Monday, August 24, 2009


when you manage a quarterly journal, there are certain things you must do. here’s the business of acquiring and editing pieces, the glamor of email and conference calls, and the madness of deadlines and missing persons. there’s also the matter of finding funding so you can pay your writers and staff and generally stay afloat, if you’re into that kind of thing.

and then there’s the issue introduction, the editor’s preface, or the editorial statement—call it what you will, but someone must write something that sets the tone for the issue.

it must be catchy and yet reflective. it must make readers swoon, stir their tea with intrigue and delight, keep reading. and it must be left to the very last moment.

at some publications with which i’m familiar, this means an essayist of considerable means will sequester himself in a hotel room, order room service and some smokes, and then emerge last-minute with perfect, shining prose.

i assume that, give or take the hotel food, this is pretty standard practice among literary quarterlies. but at the other journal, we strive to ever greater lengths of editorial chaos. we have no go-to-girl, no pre-appointed all-star ready to tap the keys in the last hour. in past issues, our introductions have been written by our editor-in-chief, our managing editor (me), and even a team effort crafted by our entire staff.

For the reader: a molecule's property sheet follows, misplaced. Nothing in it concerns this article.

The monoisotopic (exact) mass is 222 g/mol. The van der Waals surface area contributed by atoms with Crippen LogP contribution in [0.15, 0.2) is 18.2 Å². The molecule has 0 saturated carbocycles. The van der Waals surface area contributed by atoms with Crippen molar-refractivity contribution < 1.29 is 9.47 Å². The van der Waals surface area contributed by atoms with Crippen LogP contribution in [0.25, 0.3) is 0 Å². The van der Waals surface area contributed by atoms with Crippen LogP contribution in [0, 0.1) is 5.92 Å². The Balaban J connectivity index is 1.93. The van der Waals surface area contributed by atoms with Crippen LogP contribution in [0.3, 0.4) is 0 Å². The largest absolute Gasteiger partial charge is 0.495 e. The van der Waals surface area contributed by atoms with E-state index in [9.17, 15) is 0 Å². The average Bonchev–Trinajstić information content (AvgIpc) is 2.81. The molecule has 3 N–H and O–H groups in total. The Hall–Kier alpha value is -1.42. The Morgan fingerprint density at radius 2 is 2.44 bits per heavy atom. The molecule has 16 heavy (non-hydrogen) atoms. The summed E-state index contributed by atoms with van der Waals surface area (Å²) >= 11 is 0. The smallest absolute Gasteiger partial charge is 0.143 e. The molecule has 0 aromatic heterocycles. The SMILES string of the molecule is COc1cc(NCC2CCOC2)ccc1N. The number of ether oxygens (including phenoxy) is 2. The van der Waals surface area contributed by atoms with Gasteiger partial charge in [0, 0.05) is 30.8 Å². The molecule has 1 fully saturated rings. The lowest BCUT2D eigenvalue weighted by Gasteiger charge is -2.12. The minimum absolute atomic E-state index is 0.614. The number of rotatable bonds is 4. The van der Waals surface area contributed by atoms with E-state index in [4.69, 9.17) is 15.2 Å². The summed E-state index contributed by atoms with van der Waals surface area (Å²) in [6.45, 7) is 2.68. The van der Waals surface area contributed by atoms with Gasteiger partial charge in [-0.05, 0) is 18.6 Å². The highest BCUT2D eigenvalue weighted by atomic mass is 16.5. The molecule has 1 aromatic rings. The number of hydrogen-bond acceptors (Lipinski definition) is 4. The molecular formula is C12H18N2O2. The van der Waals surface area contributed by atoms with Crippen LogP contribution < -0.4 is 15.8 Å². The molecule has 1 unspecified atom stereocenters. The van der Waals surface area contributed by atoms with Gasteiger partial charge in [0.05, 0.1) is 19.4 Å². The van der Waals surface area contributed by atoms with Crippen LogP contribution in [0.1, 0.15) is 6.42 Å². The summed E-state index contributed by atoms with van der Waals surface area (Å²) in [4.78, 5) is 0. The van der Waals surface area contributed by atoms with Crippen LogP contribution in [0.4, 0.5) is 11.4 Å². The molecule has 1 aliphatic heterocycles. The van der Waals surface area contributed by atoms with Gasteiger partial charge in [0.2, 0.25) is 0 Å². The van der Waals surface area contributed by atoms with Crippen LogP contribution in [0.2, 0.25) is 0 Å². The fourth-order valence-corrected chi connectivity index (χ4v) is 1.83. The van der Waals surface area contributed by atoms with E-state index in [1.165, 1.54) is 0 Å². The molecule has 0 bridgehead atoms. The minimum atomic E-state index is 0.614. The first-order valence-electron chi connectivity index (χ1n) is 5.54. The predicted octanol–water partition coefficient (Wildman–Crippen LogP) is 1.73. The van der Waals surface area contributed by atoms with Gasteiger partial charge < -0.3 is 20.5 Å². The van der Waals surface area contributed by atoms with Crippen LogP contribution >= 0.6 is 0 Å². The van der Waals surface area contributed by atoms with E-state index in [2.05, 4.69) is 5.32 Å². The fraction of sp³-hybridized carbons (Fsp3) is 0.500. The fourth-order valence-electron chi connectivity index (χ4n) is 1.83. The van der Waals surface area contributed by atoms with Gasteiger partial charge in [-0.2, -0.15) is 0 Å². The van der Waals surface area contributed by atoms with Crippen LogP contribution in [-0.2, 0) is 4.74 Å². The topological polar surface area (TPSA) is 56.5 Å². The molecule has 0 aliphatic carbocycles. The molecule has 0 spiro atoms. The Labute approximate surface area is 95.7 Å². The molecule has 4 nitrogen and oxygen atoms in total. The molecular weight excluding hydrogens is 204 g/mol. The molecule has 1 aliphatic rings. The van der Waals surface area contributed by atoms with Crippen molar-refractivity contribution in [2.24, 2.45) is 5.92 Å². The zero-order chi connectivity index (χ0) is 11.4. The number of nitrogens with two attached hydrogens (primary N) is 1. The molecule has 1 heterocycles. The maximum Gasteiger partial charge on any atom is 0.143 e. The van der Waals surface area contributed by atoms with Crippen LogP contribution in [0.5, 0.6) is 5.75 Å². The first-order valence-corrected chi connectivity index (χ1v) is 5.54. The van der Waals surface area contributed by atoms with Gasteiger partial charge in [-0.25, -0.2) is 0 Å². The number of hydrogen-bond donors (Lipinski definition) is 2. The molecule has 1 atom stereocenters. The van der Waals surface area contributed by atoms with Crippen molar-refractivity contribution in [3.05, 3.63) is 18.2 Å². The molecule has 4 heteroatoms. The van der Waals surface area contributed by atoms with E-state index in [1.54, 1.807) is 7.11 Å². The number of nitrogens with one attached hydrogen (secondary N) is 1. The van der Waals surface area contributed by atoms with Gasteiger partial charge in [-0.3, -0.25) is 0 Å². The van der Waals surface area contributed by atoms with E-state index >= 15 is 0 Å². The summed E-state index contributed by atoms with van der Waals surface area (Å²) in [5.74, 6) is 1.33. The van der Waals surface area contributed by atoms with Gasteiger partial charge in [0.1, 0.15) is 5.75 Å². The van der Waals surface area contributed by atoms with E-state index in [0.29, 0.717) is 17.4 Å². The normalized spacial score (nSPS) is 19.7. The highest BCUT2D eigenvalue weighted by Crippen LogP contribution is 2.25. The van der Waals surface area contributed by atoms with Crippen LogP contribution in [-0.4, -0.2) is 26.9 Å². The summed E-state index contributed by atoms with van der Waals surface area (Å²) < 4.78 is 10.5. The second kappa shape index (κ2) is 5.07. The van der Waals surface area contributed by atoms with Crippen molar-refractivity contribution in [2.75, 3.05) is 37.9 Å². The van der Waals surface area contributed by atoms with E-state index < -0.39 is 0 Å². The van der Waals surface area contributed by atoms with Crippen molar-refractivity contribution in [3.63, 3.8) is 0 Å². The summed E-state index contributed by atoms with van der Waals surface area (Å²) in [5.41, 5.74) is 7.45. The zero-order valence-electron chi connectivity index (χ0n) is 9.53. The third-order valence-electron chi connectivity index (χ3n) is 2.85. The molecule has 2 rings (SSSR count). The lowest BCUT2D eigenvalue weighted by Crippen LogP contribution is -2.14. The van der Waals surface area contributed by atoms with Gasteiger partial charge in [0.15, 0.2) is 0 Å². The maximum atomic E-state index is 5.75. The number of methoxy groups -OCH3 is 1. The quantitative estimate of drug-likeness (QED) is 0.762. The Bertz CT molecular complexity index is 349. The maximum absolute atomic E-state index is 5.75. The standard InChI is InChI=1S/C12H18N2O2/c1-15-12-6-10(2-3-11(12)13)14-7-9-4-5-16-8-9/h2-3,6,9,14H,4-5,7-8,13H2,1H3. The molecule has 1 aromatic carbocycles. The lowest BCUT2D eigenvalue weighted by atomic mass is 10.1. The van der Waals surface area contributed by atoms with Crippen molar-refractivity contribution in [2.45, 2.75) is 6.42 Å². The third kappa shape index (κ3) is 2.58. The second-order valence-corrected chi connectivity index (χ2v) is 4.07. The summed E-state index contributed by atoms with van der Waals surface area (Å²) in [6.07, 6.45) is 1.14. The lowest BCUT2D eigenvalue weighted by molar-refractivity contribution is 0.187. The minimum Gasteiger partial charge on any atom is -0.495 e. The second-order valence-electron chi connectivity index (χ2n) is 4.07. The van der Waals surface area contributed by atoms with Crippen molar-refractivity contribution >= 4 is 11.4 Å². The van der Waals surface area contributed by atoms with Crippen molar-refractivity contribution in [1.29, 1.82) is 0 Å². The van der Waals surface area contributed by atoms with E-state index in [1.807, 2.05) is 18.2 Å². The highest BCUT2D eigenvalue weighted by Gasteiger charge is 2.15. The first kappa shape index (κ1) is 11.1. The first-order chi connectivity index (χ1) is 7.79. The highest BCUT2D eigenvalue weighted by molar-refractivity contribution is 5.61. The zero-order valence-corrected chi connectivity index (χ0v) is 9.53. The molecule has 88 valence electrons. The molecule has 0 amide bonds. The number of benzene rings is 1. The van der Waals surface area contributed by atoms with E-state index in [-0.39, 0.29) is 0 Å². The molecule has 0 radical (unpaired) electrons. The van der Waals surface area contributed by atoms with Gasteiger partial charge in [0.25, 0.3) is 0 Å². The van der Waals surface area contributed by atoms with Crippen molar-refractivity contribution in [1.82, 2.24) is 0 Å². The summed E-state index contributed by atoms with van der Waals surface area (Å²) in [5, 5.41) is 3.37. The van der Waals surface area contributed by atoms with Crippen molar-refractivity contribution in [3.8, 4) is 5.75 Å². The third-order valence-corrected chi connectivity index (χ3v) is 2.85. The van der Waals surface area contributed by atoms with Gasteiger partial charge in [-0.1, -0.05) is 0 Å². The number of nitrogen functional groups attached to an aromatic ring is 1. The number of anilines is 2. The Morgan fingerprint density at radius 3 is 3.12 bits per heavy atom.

and as usual, in the last hours before the launch of our latest issue, a great question mark hovered over the world. would we have an introduction? who would write it? what would it say?

it turned out that, no, we would we not have an introduction—we would instead have two introductions, and they would say very different things.

you can find the one introduction to save all introductions here. It was selected because it better addresses our vision of what we hope to say in this issue, because it clearly frames a touchy topic, race, in the context of theology and life in america.

in contrast, the unused version, my version, is patched together from some flailing metaphors that hope to disguise my cluelessness concerning race and how it pertains to these questions of life and theology.

still, there must be a place for andrew's racey rubble. oh, right, this blog

photo: andrew david. "the fog and introduction." logan pass, glacier national park.


Andi said...

Hi, Andrew.

How are you? You're absolutely right. Introductions are very important. You can loose readers, if it doesn’t address them.
The introduction and conclusion in a dissertation (for example) is more or less the only thing what will be read.

Greetings from Switzerland